- Foster a culture of creativity through internal innovation labs or hackathons. If you have never conducted an online or in-person innovation session before, this article outlines some useful tips. Regular brainstorming sessions can promote resourceful work environments from which everyone benefits.
- Allocate time and resources for pilot projects and experimentation in which you can actively participate.
Skill #8 – Ability to Build for Sustainability and Scalability
Finally, leaders must develop the proficiency to implement and measure the sustainability and scalability of their impact. This involves thinking beyond short-term gains to how initiatives can be sustained and scaled over time. Leaders should develop strategies that ensure the financial viability of their initiatives, build strong partnerships for scale, and continuously measure and learn from their impact.
- Work on developing a sustainability plan that aligns with your organisation’s long-term goals. You can find resources online that offer insight into this, including:
- Seek partnerships with other established organisations to enhance scalability and offer mentorship. This comes back to the importance of networking and stakeholder engagement, as building strong relationships with external organisations can lead to fruitful partnerships in the future while enhancing your skillset. For more context on strategic partnerships, see this article.
- Regularly monitor and evaluate the impact of your initiatives using impact measurement tools. Some of these tools include the Impact Measurement Framework, Net Promoter Score, and Social Return on Investment. For measuring impact specific to social finance, you can find more information here.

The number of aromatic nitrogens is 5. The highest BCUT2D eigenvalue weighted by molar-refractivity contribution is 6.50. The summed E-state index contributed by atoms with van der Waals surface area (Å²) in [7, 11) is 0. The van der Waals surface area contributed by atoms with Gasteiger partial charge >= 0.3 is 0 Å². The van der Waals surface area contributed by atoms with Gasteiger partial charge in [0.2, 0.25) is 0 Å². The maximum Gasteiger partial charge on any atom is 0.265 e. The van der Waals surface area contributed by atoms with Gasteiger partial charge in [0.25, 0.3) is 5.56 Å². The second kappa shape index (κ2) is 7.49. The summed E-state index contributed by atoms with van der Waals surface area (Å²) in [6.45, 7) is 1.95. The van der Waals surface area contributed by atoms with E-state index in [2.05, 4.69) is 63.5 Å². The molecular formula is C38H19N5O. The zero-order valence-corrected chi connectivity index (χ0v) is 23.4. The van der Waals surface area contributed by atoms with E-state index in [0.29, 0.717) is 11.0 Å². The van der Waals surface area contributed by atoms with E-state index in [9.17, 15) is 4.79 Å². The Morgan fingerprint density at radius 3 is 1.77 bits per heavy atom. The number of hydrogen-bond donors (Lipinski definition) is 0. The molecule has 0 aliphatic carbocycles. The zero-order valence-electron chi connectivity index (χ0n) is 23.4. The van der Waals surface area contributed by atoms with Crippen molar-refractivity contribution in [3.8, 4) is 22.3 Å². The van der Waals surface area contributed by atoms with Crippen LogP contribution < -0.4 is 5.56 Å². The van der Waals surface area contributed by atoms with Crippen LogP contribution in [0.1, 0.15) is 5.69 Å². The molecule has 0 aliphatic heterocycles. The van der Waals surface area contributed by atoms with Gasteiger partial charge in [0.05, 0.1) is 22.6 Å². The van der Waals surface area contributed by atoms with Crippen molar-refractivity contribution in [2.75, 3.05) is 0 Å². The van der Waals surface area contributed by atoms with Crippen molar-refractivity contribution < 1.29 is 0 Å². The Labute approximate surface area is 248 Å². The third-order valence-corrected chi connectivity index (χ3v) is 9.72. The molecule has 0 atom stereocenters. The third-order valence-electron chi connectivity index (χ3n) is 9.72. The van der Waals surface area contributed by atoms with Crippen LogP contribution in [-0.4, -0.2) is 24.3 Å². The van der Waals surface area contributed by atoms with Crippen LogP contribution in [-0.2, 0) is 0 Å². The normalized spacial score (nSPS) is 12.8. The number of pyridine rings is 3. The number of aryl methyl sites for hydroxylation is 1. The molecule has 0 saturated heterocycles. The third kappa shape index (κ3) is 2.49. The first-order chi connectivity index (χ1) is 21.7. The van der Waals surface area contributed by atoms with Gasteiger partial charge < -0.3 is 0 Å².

Regardless of the industry, leaders are increasingly recognising the responsibility they have in supporting the community and the environment. For senior executives in social impact, in particular, developing a skill set that promotes transformation within an organisation as well as in a broader social context creates more opportunities for meaningful and sustainable change. Leadership is a journey of continuous learning and growth, and the world needs a shift towards greater accountability from decision-makers who are not only strategic but also deeply committed to creating a more equitable future.
At Careers4Change, we have worked with senior leaders in social impact for over 15 years. We are always keen to connect with those interested in developing their own skills in this space and those who are building impactful teams and nurturing changemakers. Contact us on Twitter, LinkedIn or at email@example.com